Persia and Assyria we have dug up and now wander through their ruins. Greece and Rome are as familiar to us as Boston and Philadelphia: The Forum and the Via Sacra as the Avenue des Champs Elysees and the Court of the Louvre.
What can we do but reflect our minds in our deeds? How can we build without betraying our world knowledge? If the historical styles have each represented the events and
ideas of its time, how can the architecture of this strange, heterogeneous, chaotic, anomalous nineteenth century, culmination of a great past, vestibule of a new and more glorious future, be other than strange, chaotic and anomalous? How, in the absence of the unifying idea that is to come, can it be other than a more or less skilful statement of the fact that men know now the whole world.
Only twice in the brief history of the world so far, has a great idea given a soul to stones; once when the Greeks worshipped the beauty of the present, once when Christendom worshipped the beauty of a fancied future.
The third time it will come no doubt, but its coming will not be accelerated by school methods nor by academic restraints, these will only delay it.
Along with the inevitable variety is an equally inevitable crudity. Just at present we care very little for beauty, we are striving for material advance. We content ourselves with the roughest imitation of the adornments that past ages devised. Just so, as Graeco-Roman ideals and arts declined, did the world labor through a long period of material struggle, while its art was but a rough reminiscence of the past.
Political and social problems now press upon us, and the exigency forbids the calmer artistic study of a more stable period.
Yet, in the midst of the clamor where is it that we see most promise of the future?
Is it in such “manoeuvres savants” as the typical modern French “hotel particulier,” or in the freer, if less symmetrical, homes that such men as Ernest George plant amid the London monotony of ugliness? Is it in the modern French villa or the country house that the best American architects delight in? Is it in such a design as the recently exhibited permeated French Ecole project, correct and studied, but cold and definitely ugly, or in the approximately similar design of French bred American architects for a country house at Greenwich, which was exhibited at the same time, which showed equal study, equal polish, and in addition instead of ugliness, beauty, instead of coldness, charm.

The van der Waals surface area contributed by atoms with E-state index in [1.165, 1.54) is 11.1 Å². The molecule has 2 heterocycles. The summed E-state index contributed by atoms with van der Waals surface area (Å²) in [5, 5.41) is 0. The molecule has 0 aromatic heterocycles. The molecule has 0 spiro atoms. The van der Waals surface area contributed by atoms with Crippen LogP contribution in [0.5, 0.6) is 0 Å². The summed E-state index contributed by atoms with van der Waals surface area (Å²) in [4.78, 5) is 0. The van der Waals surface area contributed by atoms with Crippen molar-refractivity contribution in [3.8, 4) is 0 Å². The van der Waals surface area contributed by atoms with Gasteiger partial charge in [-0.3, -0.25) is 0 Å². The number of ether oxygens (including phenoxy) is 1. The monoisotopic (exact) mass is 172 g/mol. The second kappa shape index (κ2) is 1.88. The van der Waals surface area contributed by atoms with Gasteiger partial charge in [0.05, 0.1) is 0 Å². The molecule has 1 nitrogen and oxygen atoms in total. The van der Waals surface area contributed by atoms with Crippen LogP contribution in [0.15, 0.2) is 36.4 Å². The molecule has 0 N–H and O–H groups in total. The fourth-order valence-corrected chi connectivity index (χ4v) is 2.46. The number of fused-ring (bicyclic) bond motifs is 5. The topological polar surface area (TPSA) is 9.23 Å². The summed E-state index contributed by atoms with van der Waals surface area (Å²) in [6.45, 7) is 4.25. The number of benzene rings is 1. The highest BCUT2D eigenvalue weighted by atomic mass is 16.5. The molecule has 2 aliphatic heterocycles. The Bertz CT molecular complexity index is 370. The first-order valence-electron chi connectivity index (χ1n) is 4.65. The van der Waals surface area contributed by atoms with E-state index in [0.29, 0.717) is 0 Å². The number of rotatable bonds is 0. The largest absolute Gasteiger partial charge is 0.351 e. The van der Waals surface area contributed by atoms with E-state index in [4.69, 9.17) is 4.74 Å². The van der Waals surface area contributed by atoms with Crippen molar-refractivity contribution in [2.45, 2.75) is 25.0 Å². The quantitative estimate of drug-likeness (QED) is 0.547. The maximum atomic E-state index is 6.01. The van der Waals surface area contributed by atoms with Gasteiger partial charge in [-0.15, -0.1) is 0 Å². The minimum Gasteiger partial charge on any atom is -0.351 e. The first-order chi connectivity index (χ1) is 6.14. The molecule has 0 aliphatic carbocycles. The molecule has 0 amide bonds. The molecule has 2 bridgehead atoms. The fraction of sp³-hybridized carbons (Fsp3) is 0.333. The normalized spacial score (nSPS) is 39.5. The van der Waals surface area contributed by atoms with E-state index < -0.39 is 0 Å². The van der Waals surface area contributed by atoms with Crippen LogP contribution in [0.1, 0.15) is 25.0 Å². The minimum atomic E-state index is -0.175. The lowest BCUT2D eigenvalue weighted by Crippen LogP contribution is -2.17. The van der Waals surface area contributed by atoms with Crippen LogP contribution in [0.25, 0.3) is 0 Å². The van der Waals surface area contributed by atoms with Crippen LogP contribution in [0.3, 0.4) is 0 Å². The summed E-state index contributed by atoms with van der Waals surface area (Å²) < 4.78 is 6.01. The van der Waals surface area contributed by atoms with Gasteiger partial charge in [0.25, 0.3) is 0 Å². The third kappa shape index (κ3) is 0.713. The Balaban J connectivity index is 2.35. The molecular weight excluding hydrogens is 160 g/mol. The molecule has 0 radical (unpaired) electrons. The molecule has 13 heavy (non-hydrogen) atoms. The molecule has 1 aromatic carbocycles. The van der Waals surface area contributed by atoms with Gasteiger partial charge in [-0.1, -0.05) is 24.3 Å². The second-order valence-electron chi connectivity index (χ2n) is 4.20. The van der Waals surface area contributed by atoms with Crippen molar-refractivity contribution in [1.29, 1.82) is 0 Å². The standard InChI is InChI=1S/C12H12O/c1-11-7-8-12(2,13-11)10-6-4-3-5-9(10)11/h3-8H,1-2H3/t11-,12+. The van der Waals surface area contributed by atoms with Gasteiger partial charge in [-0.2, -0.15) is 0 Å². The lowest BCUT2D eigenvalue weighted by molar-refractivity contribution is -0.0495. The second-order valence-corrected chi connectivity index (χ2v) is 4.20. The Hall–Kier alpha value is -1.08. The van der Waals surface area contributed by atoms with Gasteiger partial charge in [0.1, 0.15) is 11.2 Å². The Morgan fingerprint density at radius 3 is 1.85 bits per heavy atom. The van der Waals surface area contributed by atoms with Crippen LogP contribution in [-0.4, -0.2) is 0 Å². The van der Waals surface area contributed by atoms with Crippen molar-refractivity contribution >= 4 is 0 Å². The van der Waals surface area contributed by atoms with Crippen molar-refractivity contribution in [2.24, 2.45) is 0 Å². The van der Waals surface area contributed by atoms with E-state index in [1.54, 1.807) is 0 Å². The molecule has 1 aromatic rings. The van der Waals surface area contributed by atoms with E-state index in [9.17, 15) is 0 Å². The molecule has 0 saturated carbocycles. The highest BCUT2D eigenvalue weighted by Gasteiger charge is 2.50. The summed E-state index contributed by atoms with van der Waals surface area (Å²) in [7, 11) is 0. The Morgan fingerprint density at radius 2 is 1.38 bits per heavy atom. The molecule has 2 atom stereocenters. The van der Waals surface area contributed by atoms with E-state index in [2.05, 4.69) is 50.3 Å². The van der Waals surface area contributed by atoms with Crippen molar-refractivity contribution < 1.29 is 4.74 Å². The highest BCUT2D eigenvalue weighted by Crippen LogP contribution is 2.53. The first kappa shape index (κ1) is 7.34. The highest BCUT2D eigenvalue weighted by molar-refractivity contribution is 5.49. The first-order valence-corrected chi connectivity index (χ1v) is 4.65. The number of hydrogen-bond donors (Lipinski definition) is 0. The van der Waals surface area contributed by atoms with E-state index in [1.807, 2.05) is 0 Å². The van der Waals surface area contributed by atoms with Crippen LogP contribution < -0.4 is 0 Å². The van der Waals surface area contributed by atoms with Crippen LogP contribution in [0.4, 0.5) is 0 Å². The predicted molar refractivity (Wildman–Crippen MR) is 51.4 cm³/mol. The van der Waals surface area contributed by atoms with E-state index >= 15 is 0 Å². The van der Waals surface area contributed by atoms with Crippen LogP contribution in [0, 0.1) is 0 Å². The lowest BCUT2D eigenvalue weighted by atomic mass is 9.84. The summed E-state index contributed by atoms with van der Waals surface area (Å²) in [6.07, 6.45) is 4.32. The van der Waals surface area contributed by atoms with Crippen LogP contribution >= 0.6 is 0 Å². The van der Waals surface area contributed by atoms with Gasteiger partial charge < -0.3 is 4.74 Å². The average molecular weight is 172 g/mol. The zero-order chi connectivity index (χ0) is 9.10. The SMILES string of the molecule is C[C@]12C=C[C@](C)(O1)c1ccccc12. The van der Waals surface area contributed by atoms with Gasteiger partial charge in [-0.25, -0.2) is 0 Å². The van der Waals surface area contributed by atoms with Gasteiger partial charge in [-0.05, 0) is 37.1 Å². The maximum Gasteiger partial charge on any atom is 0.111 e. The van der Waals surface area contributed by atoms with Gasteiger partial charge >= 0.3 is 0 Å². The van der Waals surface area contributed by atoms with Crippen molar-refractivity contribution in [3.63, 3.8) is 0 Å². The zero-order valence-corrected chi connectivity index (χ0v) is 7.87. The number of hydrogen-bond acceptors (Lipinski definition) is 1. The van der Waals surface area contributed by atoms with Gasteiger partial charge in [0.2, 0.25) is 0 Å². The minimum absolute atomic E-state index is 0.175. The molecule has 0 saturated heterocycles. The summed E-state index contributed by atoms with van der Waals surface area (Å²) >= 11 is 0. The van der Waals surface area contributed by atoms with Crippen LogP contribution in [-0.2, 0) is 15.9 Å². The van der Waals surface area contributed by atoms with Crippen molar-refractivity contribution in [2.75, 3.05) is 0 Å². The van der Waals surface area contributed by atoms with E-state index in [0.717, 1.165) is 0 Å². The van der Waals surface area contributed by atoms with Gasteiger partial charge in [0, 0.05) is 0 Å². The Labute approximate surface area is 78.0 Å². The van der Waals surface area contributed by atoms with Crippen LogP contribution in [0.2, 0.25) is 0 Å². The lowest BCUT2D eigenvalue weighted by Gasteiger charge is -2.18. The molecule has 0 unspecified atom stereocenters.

Two kinds of restraints upon architectural practice a temporary wave of reaction is bringing with it: The one, that which expresses itself by attempting to impose its standards upon others by law, that is by force; the other, which contents itself with advocating its standards by voice, pen and example.
Against the first, for men who know what the free life means, there can be nothing but war. Unfortunately for themselves there are too many Americans who have not learned the supreme dictum of freedom, to go their own way and let others go theirs, who are still held by the spirit of domination which enjoys compelling others do its own fancies.
Against the second, no one can have any fair quarrel, except in so far as it tends always to assimilate its methods to the compulsory methods of the former.
An Institute of Architecture in New York, drawing its membership, not from a licensed and ticketed assortment of its own graduates, but from the brilliant spirits that it might gather from within or from without, such an Institute broadly conducted, might add refinement to progress and could do little damage to originality.
Such an Institute might well become, and might well deserve to become, a model for all future schools, establishing its classes, its prizes, its medals, as worthy goals for the pupils of the architectural schools throughout the country.
For such an Institute, abjuring the ways of politicians, preaching eclecticism rather than chauvinism in design, catholicity rather than provincialism in sentiment, there could be none surely but admirers and well-wishers everywhere.
John Beverley Robinson.